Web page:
“The ongoing energy crisis has shown that we are too vulnerable, which is why we must pursue even greater cooperation in the field of energy,” states the joint declaration made at an energy-themed session of the Nordic Council of Ministers (NCM) held in Reykjavik. Klaus Skytte, the director of Nordic Energy Research, says the challenge we face is adapting our energy sector so that it contributes to more than just the green transition. “It has to contribute to energy security as well, and to ensuring that energy is available to everyone at a reasonable price,” he advises.
Skytte says that cooperation must preserve each country’s energy systems, but enable the countries to work together in a way that ensures all strengths are brought into play. Former Norwegian Minister of Climate and Environment Ola Elvestuen adds that one thing we must strive to achieve together is independence from Russian gas. “That’s something we need to be working with all of Europe to bring about,” he says. “There are a number of ways the Nordic countries can contribute to this, one of which is by utilising the broad range of energy resources we have available to us on our own lands and in our own waters, and which to date have provided companies and individuals with guaranteed access to stable and affordable electricity.”
Europe as a whole is prepared to work together to achieve this. Tanguy de Bienassis, an energy investment and finance analyst with the International Energy Agency, recalls the shared challenges and bottlenecks identified at last year’s Nordic-Baltic energy conference. “Not only are we are living through the first global energy crisis,” he says, “but we all want to reduce global warming and invest in clean energy. We have to reach a figure of two trillion dollars invested in green energy by 2030 while at the same time reorienting our energy trade due to the war in Ukraine.”
Tanguy de Bienassis on the Nordic-Baltic Energy Conference in 2022
Experts say the objective should be rapid results, whether they involve wind, hydropower, biofuels or some other source of energy.
Regulations must be put in place
One Estonian expert, Energiasalve director and shareholder Peep Siitam, feels that all the conditions for cooperation are there save for regulatory legislation. “The technology we have would allow us to work really well together, but rules have to be in place that everyone follows,” he says. “There needs to be international regulation if we’re to attract investments in new controllable, carbon-free capacities.”
Siitam also says that without regulations, cooperation could turn protectionist at some point, with every country ultimately defending their own interests rather than those of the free market. “Take the new electricity market initiative, the Net Zero Industry Act,” he adds. “How can we implement it effectively without ending up going for each other’s throats? It’s not something anyone’s talked about in any great detail yet. The way it is at the moment it’s more about protectionism on the part of the EU, and in its current form it will undermine the union’s competitiveness.”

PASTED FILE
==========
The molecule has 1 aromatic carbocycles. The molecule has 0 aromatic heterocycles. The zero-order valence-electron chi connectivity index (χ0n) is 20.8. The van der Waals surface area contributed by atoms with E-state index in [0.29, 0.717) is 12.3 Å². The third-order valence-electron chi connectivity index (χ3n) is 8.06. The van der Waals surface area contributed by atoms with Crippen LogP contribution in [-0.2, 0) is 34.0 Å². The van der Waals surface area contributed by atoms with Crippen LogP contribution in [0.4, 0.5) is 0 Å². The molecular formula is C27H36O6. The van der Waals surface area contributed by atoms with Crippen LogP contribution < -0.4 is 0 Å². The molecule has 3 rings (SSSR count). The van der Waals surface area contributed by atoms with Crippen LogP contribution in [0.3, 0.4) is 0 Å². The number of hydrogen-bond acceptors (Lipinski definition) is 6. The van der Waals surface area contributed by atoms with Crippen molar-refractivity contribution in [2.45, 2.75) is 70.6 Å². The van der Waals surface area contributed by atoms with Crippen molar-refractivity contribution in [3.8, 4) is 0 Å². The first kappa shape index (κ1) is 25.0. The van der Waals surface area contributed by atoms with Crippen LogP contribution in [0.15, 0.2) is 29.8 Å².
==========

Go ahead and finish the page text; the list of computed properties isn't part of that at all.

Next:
Since technologies for the storage of electricity are also developing at pace, experts feel that they too require regulation. Siitam says there is no clear mechanism at present with which to stimulate storage or which will guarantee security of income. “Competitive storage devices don’t need financial backing, but long-term market regulation that will ensure they’re profitable,” he suggests. He is nevertheless optimistic about the future, adding that the European Commission is already moving in the right direction. “They want EU Member States to plan their own measures for capacities that ensure flexibility and to inform the commission of them,” he explains. “As such, Member States will be required to report their planned measures, and we’re moving towards everyone following the same regulation, not different ones where you can choose which one suits you best.”
The need is clear
Improved cooperation between countries in establishing new electricity production capacities would also help to prevent overinvestment. Countries today are battling it out to see who can be quickest to set up new wind and solar farms, all too often failing to take into consideration the very strong regional correlation between the strength of the prevailing wind and the existence of solar energy, which makes the exporting of massively overproduced energy rather unlikely and at the same time risks a shortage of energy during windless periods.